Beleaguered doc was biggest Medicaid prescriber of pain ‘lollipop’
By Don Michak
A Berlin psychiatrist whose license to practice medicine was suspended last summer ranked among the biggest prescribers of eight pain and mental health medications — including federally controlled narcotic drugs — charged to the Medicaid program in Connecticut, state Department of Social Services records reveal.
The documents show that Gerson M. Sternstein, a pain management specialist whose patients came from throughout the Hartford-New Britain area, wrote a total of 14,635 prescriptions in 2008 and 2009, for which Medicaid was billed more than $5.6 million.
In several instances, Sternstein wrote twice as many or more prescriptions than the second-highest prescriber on the state’s top 10 list for the same drug. Last year, for example, he wrote 3,117 prescriptions for a formulation of oxycodone — OxyContin and Roxicodone — 1,938 more than the No. 2 prescriber.
Moreover, Sternstein was the state’s single biggest prescriber in both 2008 and 2009 of that drug as well as two other oxycodone formulations and one other medication, which are federally controlled narcotics and classified as opiate analgesics.
He topped the list of prescribers of Actiq, or fentanyl citrate, which is intended to treat “breakthrough” pain in cancer patients and dosed as a white, berry-flavored “lollipop.” In 2008 he wrote 604 scripts for Actiq, which is said to be 80 times stronger than morphine, and 266 in 2009. That cost Medicaid $1.12 million the first year and $514,849 the second.
Sternstein also ranked as the top prescriber in both years of the three oxycodone formulations:
• He wrote 2,023 prescriptions in 2008 and 3,117 in 2009 for OxyContin and Roxicodone, or oxycodone HCL, costing Medicaid $568,807 and just over $1 million, respectively.
• He also wrote 1,018 prescriptions in 2008 and 960 scripts in 2009 for OxyContin, or oxycodone HCL CR, for which Medicaid was billed $440,090 and $467,852, respectively.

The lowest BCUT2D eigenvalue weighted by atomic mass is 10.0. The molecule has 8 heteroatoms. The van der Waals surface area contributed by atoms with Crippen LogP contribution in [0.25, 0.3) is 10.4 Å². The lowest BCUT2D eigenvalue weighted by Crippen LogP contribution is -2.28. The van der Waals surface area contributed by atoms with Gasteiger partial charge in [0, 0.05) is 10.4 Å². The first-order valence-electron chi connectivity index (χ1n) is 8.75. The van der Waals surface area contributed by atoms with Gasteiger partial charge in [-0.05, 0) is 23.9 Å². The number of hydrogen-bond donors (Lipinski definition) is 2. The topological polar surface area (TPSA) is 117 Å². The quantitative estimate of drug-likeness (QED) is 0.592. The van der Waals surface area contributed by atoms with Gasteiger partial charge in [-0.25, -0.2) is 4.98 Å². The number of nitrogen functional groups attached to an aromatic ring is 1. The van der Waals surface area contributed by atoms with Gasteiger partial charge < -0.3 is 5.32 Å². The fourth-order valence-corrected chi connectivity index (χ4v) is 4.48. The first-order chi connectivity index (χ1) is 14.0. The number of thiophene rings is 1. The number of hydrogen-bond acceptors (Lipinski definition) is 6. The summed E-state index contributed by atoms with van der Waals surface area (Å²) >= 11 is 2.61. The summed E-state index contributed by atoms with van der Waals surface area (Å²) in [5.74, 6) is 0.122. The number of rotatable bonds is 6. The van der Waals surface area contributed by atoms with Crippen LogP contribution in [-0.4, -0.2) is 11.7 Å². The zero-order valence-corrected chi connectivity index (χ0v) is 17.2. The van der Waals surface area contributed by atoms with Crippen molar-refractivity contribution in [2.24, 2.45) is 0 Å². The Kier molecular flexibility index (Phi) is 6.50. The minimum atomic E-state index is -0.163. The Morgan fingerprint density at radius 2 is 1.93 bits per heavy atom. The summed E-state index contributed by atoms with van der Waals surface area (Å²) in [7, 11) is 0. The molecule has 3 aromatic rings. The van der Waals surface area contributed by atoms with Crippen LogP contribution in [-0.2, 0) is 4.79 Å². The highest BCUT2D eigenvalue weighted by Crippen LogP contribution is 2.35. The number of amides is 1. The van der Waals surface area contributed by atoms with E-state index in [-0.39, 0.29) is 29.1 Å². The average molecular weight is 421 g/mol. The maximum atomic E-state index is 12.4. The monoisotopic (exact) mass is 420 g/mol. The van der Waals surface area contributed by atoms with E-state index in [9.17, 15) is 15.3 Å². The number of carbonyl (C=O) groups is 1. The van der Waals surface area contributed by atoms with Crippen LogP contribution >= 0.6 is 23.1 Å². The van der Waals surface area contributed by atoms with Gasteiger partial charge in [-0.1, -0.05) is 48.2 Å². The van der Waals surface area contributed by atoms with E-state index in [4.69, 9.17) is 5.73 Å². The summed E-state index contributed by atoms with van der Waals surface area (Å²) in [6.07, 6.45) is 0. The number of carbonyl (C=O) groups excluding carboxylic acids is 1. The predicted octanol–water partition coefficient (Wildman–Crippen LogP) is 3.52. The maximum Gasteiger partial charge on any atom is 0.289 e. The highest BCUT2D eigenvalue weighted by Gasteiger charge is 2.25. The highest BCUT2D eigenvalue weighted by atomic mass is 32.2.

• Similarly, he wrote 1,012 prescriptions in 2008 and 1,822 in 2009 for Roxicodone, or oxycodone HCL IR, at a cost $130,920 and $851,277, respectively.
Sternstein last year also was the state’s biggest prescriber of Xanax, or alprazolam, a benzodiazepine used to treat anxiety disorders and panic attacks. He wrote 1,153 prescriptions in 2009 and 723 in 2008, when he was the second-biggest prescriber. Medicaid was charged $32,167 in 2009 and $17,609 in 2008.
Sternstein in those years also ranked fourth and sixth on the list of top 10 prescribers of Abilify, or aripiprazole, a drug known as an atypical antipsychotic and antidepressant used to treat symptoms of schizophrenia. He wrote 568 scripts in 2008 and 585 in 2009 for which Medicaid was billed $119,236 and $151,677, respectively.
Over the same period Sternstein also made the lists of top 10 prescribers of two more drugs.
He ranked tenth in 2008 and second in 2009 in scripts for Duragesic, or fentanyl, an opiate analgesic dosed through skin patches to relieve longlasting moderate to severe pain. He wrote 143 prescriptions the first year and 219 the second, costing Medicaid $55,277 and $102,240, respectively.
Sternstein also was the eighth-biggest prescriber in 2008 of Risperdal, or risperidone, an antipsychotic used to treat symptoms of schizophrenia and episodes of mania as well as behavior problems. He wrote 422 prescriptions at a cost of $32,139.
Sternstein, facing allegations that he overprescribed pain medications, testified last week before a subcommittee of the Connecticut Medical Examining Board that the charges were baseless.
But the psychiatrist, who is the sole physician in his practice, Paragon Behavioral Health, also said he wouldn’t resume treating chronic pain patients should the board restore his license, which state regulators suspended in August.
The Department of Consumer Protection has identified Sternstein as the No. 1 prescriber of controlled drug prescriptions in the state from July 6, 2008, to Aug. 6, 2009, according to a report prepared for the state health department’s practitioner licensing and investigations section.
That report said Sternstein authorized the use of 2.4 million controlled doses for 1,496 clients, which it said “averaged out to 16 prescriptions per client.” The report compared that number to Yale New Haven Hospital, which it said ranked third on the list with 1.7 million controlled drug doses for 20,689 clients, or an average of eight prescriptions per client.
The report also disclosed that Consumer Protection Department and federal Drug Enforcement Administration records show that Sternstein had surrendered his respective registrations in 1988 for treating drug addicts by writing controlled substance prescriptions. It said that the “privilege” to prescribe such substances was reinstated in 1993.
Sternstein’s lawyer has disputed that part of the report, saying the real reason the psychiatrist gave up the registrations was that he had developed a substance-abuse habit, which he reported to the authorities.